MP proposes full ban on headphones, communication devices while driving
Opposition Member of Parliament Mikael Phillips is proposing a ban on motorists using earphones while driving as part of efforts to force discipline on Jamaican drivers and cut the number of Jamaicans dying in road crashes each year.
He also wants a full ban on the use of electronic communication devices, angering one taxi group.
Phillips made the proposals during his contribution Tuesday to the debate on the Road Traffic Bill in the House of Representatives.
Clause 121 would allow motorists to use hands free devices such as headphones but Phillips said it needs to go further.
"When both ears are plugged, it impedes one to hear all that is happening around them," the Manchester North West MP said. "It just may be an emergency vehicle trying to make its way or a fellow driver blowing their horn to warn you. Mr Speaker, this may just save a driver's life."
Phillips has won support from the National Road Safety Council, which said it had not previously thought of a ban on headphones.
"The members of the council would be in favour of earphones being banned," Paula Fletcher, the council's executive director told The Gleaner. "In the traffic environment it's so complex that you really need all your senses to function. It's not just sight but hearing as well.'
She added that: "Although the law permits deaf persons to be licensed so there may be that argument. But we talking now about general use of earphone. It may also be said that it's not illegal to listen to your radio but I would want to say that if you cover your ear with an earphone it's a little different to listening to the radio."
Phillips, meanwhile said if Parliament is "serious about saving lives" it would consider amending the bill to ban the use of all electronic communication devices by operators of public passenger vehicles.
Fletcher said that proposal was made during previous deliberations in parliament and while it could be re-examined, she's wary about any delays to the bill.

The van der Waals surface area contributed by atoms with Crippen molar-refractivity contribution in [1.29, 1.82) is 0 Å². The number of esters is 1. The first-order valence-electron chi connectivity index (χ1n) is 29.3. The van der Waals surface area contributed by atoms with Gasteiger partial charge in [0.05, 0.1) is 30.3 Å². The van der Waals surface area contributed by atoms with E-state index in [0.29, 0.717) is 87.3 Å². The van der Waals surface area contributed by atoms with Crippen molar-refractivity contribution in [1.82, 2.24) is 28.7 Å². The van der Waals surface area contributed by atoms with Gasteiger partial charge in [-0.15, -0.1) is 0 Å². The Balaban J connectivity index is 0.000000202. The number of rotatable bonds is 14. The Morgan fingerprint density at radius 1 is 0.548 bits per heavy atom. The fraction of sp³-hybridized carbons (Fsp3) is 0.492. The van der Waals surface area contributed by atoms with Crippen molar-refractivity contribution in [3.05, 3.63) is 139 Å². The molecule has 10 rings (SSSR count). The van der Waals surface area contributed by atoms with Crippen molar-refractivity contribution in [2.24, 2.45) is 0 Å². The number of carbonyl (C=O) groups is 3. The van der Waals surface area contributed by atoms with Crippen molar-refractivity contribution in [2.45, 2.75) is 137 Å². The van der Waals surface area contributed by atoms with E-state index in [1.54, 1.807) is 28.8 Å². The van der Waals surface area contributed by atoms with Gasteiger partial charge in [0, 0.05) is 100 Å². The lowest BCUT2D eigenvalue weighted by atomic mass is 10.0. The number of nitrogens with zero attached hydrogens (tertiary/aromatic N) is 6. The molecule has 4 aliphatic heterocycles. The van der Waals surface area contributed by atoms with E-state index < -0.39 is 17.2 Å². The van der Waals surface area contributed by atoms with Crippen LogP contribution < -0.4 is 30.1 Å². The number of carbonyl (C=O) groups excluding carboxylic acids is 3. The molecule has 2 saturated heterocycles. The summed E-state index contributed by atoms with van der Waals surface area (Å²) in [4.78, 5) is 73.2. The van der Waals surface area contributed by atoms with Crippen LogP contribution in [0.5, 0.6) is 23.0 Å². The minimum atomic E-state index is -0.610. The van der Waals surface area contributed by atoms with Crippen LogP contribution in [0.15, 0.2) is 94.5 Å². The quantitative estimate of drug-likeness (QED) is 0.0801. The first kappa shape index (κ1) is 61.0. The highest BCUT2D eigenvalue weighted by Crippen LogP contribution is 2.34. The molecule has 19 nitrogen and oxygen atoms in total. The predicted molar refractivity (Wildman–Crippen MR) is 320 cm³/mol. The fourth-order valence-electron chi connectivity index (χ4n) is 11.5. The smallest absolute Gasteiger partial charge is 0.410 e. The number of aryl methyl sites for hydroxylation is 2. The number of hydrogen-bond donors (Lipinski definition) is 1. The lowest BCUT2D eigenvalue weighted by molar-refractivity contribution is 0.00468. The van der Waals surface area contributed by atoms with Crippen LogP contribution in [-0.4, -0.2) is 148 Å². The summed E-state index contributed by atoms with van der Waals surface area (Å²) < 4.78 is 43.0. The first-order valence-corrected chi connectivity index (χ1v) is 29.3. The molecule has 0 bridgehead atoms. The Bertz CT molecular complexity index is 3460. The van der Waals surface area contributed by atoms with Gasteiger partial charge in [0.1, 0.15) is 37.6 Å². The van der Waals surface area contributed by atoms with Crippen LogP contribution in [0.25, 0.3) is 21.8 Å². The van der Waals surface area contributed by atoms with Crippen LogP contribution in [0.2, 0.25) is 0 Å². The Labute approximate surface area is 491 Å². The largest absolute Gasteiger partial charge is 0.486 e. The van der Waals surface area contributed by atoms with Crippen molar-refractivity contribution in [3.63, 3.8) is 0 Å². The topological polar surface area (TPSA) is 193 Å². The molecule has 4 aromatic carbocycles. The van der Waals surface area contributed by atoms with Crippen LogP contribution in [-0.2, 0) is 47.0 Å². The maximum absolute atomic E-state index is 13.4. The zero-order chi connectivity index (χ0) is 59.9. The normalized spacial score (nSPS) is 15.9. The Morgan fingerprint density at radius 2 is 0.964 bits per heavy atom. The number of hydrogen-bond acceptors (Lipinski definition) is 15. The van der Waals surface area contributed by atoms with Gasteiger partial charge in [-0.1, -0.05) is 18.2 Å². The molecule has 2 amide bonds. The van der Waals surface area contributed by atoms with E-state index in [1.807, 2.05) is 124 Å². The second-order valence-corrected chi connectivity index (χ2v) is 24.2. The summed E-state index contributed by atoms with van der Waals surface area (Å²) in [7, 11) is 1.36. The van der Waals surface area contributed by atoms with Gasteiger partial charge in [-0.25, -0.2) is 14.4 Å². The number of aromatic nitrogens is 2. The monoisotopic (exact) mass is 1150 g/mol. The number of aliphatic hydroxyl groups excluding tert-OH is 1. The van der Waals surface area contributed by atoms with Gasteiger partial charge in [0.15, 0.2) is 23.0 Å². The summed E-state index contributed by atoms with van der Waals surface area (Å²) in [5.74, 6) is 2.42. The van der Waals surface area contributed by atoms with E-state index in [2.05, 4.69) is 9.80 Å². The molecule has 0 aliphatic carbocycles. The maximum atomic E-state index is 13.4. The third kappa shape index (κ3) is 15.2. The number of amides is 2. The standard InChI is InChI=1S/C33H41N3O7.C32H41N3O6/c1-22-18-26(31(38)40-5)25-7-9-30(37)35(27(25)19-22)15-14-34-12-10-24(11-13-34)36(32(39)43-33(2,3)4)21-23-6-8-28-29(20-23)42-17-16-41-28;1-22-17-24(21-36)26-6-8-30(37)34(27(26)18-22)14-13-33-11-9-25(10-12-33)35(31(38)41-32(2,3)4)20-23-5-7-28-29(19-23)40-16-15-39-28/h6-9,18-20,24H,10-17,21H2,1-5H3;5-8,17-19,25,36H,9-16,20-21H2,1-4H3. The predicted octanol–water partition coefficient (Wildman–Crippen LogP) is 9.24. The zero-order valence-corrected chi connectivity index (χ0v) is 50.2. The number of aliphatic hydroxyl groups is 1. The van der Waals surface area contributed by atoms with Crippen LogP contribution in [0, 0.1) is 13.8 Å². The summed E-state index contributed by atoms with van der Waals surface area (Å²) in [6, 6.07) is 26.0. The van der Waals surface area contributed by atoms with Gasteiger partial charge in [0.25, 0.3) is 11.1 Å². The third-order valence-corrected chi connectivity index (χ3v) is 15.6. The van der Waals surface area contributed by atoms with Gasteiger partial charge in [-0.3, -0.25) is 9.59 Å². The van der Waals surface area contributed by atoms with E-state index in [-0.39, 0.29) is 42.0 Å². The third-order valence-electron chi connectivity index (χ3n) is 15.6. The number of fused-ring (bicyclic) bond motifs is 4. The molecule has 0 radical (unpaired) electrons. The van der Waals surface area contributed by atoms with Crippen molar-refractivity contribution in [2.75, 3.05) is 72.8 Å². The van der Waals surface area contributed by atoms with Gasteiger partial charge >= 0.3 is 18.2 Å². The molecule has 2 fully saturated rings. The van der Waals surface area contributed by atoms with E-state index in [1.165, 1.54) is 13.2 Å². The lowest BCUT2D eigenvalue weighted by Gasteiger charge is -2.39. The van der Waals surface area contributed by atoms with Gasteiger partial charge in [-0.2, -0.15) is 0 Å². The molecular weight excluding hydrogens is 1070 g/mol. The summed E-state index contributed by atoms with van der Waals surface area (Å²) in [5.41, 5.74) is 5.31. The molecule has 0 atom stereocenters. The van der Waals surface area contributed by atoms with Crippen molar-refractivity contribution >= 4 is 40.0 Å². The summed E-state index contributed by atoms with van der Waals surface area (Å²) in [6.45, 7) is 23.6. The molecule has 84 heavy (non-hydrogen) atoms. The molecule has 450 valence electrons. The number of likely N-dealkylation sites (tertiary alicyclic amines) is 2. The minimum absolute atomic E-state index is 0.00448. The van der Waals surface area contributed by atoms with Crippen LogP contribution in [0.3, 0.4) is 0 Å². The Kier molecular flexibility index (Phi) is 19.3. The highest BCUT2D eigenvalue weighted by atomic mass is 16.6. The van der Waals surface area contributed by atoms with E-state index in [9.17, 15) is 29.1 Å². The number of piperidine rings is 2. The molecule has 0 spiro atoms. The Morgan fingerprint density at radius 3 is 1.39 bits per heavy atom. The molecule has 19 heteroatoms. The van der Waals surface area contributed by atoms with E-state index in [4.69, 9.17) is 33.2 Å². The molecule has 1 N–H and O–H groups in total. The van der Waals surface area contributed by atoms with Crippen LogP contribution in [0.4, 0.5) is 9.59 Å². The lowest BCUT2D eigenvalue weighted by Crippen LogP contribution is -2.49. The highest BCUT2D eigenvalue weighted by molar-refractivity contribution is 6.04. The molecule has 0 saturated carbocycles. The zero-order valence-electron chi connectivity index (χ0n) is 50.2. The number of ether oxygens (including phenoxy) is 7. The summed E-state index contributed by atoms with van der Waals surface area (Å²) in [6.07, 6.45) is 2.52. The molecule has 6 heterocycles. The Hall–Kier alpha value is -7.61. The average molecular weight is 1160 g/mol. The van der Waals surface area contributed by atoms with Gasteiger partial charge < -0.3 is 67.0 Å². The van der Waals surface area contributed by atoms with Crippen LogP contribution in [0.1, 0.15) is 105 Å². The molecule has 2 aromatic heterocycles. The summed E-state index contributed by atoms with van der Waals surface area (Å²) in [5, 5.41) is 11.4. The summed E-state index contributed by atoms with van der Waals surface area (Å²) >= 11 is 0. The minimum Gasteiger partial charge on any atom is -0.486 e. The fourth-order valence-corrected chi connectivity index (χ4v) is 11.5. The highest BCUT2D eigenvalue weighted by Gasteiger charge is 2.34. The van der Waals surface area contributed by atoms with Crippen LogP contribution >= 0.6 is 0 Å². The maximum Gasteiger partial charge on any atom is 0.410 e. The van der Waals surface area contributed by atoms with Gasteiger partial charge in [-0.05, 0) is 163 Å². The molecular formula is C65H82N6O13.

"The minister who has the portfolio responsibility for the bill has said we can take other changes afterwards but we don't want to delay it."
The National Council of Taxi Associations (NCOTA) has reacted angrily to the proposals calling them "rubbish".
[They] don't make any sense. In today's world of technology, it is totally impossible for that not to be (using headphones or other communication devices). What about the person using two-way radios or persons who have customers that call them. These parliamentarians must go and think about what will make the country better."
Jamaica would not be unique in banning ear/headphones. France last year banned motorists and cyclists from using earphones in an effort to cut its road death toll.
The bill being debated is a revision of one proposed last year.Some changes include a proposal that persons who use cellular phones while driving be slapped with a $30,000 fine, three times the amount in the previous bill.
The new is also proposing imprisonment for the offence.
The bill, if approved, will replace the current law first approved in 1930s, that road safety lobbyists say is outdated.
Two-hundred and ninety-seven people have died in road crashes over the period January 1 - October 11, two per cent less than the number for the similar period last year, according to data from the Road Safety Unit in the Transport Ministry.